One teen spoke about attending 17 schools due to an unstable family. Another discussed the isolation she felt being raised by an unemployed single father who devoted more attention to her younger half-siblings. A third dedicated her question for the politicians to a former classmate who, when he started middle school, began selling drugs to support his family.
After weeks of answering questions from religious leaders, labor organizers and talk show hosts, those vying to be Baltimore's next mayor fielded questions from an unexpected group Wednesday evening: high school students.
The students, members of Intersection, a program that teaches community organizing skills, drew about 150 spectators to a forum at East Baltimore's Carmelo Anthony Youth Center.
Candidates Clerk of Court Frank M. Conaway, education activist Vicki Ann Harding, former City Councilman Joseph T. "Jody" Landers, State Sen. Catherine Pugh, former city planning director Otis Rolley and nurse Wilton Wilson addressed questions about youth jobs, crumbling city schools and urban pollution.
Mayor Stephanie Rawlings-Blake did not attend the forum. She tweeted from a campaign account that she was speaking with voters in Oliver. Her campaign has said she will attend five forums; the other candidates have attended about 10 in the past two months.
The forum's youthful moderators told the audience about their backgrounds before asking the candidates questions. Some offered reflections on their summer volunteer project -- registering voters in public housing projects.
Breonna Rogers, 17, told about knocking on the door of a home with a poster of Martin Luther King Jr. in the window, and being surprised to learn the woman who lived there did not vote because she believed politicians consistently failed the city.
"In order to be empowered as a community, we have to maintain hope," Rogers said. "A lot of people have lost hope because of disappointment. It's important to stand up...as a community to take back what it rightfully ours."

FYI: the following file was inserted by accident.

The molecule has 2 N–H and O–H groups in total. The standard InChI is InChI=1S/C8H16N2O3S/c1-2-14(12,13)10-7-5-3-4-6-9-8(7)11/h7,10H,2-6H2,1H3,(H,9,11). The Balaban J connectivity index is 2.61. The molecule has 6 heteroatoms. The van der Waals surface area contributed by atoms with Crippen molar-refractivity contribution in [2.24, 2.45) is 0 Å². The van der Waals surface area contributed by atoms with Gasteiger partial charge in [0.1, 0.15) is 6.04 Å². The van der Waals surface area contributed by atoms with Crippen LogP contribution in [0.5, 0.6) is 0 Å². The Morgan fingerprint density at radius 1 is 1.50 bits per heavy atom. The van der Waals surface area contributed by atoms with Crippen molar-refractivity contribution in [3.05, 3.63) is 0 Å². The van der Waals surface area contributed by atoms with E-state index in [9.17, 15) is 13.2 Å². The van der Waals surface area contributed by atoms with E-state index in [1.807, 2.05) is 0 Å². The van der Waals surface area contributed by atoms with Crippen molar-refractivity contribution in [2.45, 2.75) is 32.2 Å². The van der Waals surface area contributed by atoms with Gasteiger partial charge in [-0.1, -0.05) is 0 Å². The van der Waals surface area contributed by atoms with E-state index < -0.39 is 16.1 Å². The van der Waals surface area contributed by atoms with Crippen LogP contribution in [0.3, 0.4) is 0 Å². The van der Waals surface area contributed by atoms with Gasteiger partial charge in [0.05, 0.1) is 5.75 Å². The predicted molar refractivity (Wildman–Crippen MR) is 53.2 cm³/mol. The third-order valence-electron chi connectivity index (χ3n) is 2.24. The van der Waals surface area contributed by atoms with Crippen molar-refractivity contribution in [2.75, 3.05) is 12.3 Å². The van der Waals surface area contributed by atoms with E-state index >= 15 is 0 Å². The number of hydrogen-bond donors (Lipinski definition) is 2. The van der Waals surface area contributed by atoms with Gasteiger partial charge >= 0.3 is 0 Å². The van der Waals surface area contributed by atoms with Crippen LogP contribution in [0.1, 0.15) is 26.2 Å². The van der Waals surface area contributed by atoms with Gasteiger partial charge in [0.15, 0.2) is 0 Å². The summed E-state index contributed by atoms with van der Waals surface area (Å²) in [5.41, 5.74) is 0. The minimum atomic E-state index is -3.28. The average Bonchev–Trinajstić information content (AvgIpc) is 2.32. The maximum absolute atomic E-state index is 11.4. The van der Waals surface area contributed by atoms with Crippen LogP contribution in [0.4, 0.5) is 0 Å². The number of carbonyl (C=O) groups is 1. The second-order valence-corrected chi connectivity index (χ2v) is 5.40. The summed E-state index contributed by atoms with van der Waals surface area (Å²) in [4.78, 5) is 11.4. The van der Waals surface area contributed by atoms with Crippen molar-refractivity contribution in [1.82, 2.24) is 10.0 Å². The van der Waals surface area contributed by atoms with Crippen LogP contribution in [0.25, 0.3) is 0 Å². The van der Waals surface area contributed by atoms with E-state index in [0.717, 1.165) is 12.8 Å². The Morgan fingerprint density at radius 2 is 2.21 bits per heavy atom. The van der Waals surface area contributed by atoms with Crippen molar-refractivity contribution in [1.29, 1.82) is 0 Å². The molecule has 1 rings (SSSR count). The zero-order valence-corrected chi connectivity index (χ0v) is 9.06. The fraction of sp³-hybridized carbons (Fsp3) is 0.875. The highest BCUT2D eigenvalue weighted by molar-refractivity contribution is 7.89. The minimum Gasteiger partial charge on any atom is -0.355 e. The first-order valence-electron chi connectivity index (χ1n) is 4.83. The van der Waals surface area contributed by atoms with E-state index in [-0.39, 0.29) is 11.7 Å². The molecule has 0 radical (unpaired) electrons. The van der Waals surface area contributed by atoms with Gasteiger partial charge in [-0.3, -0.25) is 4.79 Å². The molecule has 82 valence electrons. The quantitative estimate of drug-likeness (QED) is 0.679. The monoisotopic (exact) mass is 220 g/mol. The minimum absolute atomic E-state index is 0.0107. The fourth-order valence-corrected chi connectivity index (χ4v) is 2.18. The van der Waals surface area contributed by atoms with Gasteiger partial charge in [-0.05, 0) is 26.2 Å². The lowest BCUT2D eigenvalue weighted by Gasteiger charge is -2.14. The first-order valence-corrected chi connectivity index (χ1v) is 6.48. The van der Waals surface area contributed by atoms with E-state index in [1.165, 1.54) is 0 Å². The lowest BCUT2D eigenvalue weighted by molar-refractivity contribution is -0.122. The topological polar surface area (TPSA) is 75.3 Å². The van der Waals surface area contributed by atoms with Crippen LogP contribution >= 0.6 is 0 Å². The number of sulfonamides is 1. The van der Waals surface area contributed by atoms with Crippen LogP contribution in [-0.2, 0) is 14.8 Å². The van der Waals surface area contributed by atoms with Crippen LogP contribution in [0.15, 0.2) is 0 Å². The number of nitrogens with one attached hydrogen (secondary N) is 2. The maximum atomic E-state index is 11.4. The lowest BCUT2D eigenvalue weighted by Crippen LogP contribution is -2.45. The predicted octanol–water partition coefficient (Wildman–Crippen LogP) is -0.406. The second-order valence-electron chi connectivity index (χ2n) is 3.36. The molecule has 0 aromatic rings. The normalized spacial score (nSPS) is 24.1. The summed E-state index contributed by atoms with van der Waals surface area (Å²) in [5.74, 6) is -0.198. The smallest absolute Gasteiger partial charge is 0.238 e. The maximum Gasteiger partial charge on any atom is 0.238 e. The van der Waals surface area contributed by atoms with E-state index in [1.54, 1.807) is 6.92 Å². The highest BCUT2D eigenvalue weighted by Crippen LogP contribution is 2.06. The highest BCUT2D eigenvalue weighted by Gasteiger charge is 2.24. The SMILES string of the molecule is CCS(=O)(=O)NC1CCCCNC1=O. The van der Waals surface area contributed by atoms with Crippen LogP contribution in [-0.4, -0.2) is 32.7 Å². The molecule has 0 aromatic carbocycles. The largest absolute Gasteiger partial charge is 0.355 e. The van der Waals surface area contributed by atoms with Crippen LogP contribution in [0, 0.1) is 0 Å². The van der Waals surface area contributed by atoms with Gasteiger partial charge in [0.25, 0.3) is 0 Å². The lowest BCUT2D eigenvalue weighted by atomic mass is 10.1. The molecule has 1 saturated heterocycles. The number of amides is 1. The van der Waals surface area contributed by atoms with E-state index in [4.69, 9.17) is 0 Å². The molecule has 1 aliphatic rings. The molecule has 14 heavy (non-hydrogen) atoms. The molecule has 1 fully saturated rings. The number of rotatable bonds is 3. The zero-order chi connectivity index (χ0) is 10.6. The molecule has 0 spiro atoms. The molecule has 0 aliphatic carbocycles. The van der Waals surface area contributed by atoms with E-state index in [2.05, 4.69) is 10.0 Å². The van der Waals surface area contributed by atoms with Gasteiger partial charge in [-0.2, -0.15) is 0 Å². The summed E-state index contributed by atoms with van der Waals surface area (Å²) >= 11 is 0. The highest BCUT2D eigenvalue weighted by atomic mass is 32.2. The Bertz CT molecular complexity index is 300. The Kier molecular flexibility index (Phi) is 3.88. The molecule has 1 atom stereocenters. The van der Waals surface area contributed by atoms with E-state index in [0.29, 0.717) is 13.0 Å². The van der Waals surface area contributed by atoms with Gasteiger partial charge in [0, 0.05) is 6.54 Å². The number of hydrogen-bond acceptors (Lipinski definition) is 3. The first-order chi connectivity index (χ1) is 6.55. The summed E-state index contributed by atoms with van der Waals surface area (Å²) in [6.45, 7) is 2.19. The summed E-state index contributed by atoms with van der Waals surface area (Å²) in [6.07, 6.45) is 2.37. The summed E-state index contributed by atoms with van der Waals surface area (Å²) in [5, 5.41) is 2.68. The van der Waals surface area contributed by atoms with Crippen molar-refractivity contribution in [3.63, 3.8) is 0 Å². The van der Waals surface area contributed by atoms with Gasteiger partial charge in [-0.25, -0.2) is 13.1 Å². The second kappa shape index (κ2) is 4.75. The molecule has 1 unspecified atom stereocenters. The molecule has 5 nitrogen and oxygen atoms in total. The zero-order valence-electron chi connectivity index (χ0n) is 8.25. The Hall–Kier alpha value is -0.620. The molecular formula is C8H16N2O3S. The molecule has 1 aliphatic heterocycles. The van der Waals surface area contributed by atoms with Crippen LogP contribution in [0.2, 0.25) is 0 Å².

Naomi Cornish, 16, an 11th grader at Baltimore Freedom Academy challenged the candidates on how they would fund summer jobs for young people. Rawlings-Blake has pared back the number of young people hired by the city to around 5,000 over the past two years; the city hired 7,000 in 2009.
Cornish said she dedicated her question to a former classmate who had excelled in elementary school, but started selling drugs in middle school because his family needed the money.
Landers said it was a "woeful disappointment" that Rawlings-Blake had not more aggressively raised funds for youth summer jobs. He pointed out that she had raised hundreds of thousands of dollars in a single night at a birthday fundraiser hosted by developer Pat Turner, whose Westport project has received one of the largest tax breaks in city history.
Landers said he would bring in donations from businesses and philanthropists, and also donate $12,000 of his own salary to the program.
In response to a question about school facilities -- a report from the American Civil Liberties Union last year indicated that city schools need $2.8 billion in repairs -- Pugh said she would tap businesses and philanthropists to help shoulder the cause.
"If we're going to be a better city, we begin by investing in the youth first," she said.
Taikira White, a sophomore at City College, began her remarks with a moving account of growing up in public housing.
"Homeboys I had since kindergarten turned into dope boys. I've watched uncles and cousins drop like flies," she said. "We deserve to be kids without being statistics."
She asked the candidates how they would deal with environmental pollution -- an issue she says she has heard a lot about while registering voters.
Rolley said he would lean on the Health Department and Environmental Control Board to more aggressively pursue businesses that pollute.
"I can stand up and value my citizens, all my citizens, and do what is right," he said.
After the forum, students said they were dejected that Rawlings-Blake had not made an appearance.
"I was completely disappointed," said Cornish. "I wanted to know her story. What does she think about us? What does she think about students?"
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